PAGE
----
• I can’t speak for Anthony, Terry, but I do believe that regardless of whether somebody is Catholic, if he or she professes Jesus as Lord, he or she is part of His church.

    • Terry W

      Obviously, so do I. But I am just as bothered by the attitude that Jesus only created the ‘Catholic Church’ as I am the feeling among some that Catholics aren’t really Christians. I understand that the belief in Peter as the first Pope appointed by Jesus is a very important belief for Catholics (and it was one of the reasons why I left Catholocism.) For me, while Peter is very important in the formation of the church, (not just the Catholic Church) the church has it’s birth not with Peter, but with Pentecost.

    • Terry, you might find the history of the Orthodox Church interesting. I have several friends who are Greek Orthodox, and their historical timeline indicates that the Catholic Church broke away from the original church as founded by Christ. If you know any Catholics who “look down” on other Christians for not being Catholic, well, they’re not exactly modeling Christ-like behavior, are they.

    • Hi Terry,

      Sincerely sorry for the slow response, and I hope I didn’t offend. I want to be careful with my wording, because this is a key area where Protestants and Catholics can talk past each other. For me as a Protestant, being a Christian meant I was a part of Christ’s church. This was partially influenced by John Calvin’s idea of the “invisible church,” that all believers are what make up Christ’s church. If that’s what you mean, then you are certainly a part of Christ’s church. The Catholic Church affirms you as a Christian who is not condemned (see Lumen Gentium quote and reference below).

      However, you are not directly a part of His Church as Catholics define it, and, given the definition, I think you would agree. There is one Mother Church according to the Catholic Church, because of Peter and because of apostolic succession, which very few Protestants would claim they have. Pope Benedict issued an encyclical about this in the year 2000 to say that only churches that maintained apostolic succession and the Eucharist (Eastern Orthodox) could be called a separated Church, whereas everyone else did not fit that criteria and so were an ecclesial community. He still, of course, said many positive things about the way the Holy Spirit has worked (see quotes below and reference)

      I hope this helps! Feel free to contact me any time. (1anthonyelias@gmail.com) I was an aspiring pastor, my dad was a pastor, and I have great respect for all Christian ministers of the gospel.

      Thanks,

      -Anthony

      The Church recognizes that in many ways she is linked with those who, being baptized, are honored with the name of Christian, though they do not profess the faith in its entirety or do not preserve unity of communion with the successor of Peter. (14*) For there are many who honor Sacred Scripture, taking it as a norm of belief and a pattern of life, and who show a sincere zeal. They lovingly believe in God the Father Almighty and in Christ, the Son of God and Saviour. http://www.vatican.va/archive/hist_councils/ii_vatican_council/documents/vat-ii_const_19641121_lumen-gentium_en.html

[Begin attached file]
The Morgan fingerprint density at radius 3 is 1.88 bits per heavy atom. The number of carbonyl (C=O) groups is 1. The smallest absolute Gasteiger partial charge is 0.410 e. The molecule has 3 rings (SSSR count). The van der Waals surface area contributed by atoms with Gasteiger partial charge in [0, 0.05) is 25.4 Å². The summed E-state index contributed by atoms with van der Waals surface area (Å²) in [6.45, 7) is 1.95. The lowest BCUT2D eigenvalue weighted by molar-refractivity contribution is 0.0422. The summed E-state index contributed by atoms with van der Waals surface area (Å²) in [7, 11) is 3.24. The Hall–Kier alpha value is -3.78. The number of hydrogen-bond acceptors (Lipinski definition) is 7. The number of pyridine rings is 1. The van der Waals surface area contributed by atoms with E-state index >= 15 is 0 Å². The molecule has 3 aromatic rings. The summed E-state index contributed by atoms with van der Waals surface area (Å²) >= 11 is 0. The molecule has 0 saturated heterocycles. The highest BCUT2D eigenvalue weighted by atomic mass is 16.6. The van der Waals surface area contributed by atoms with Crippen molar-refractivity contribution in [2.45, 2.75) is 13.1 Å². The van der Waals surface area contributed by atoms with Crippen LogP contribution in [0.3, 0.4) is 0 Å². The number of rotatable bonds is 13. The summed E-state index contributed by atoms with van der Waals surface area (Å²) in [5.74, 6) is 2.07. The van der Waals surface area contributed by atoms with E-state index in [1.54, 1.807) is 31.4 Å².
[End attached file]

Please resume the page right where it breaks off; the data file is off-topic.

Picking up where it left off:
On the other hand, the ecclesial communities which have not preserved the valid Episcopate and the genuine and integral substance of the Eucharistic mystery,61 are not Churches in the proper sense; however, those who are baptized in these communities are, by Baptism, incorporated in Christ and thus are in a certain communion, albeit imperfect, with the Church.62 Baptism in fact tends per se toward the full development of life in Christ, through the integral profession of faith, the Eucharist, and full communion in the Church.63
      http://www.vatican.va/roman_curia/congregations/cfaith/documents/rc_con_cfaith_doc_20000806_dominus-iesus_en.html

  • This is wonferful! After a lot of dating, I came to tge conclusion that I would only date a Catholic! But little did I know the next guy I began to see wasn’t Catholic. But God works in mysterious ways! I’ve struggled with my family trying to bring them closer to the Catholic Church, and instead of forcing them, I was told to make them want what I have. All the joys and mercies God has given me! If I forget about trying to make them be Catholic they could see how happy being Catholic makes me. As I’ve pursued this and my boyfriend saw that! He saw the beauty in what we practice and was fascinated by our beliefs. And now he wants to be Catholic! It’s truly believe and love every part of Catholicism. I pray one day everyone will understand and be Catholic! Unless your a devout Catholic you wouldn’t understand, and it becomes easy to fall away especially if your partner isnt a devout Catholic. If your Catholic please dont leave the Church for someone who isn’t Catholic.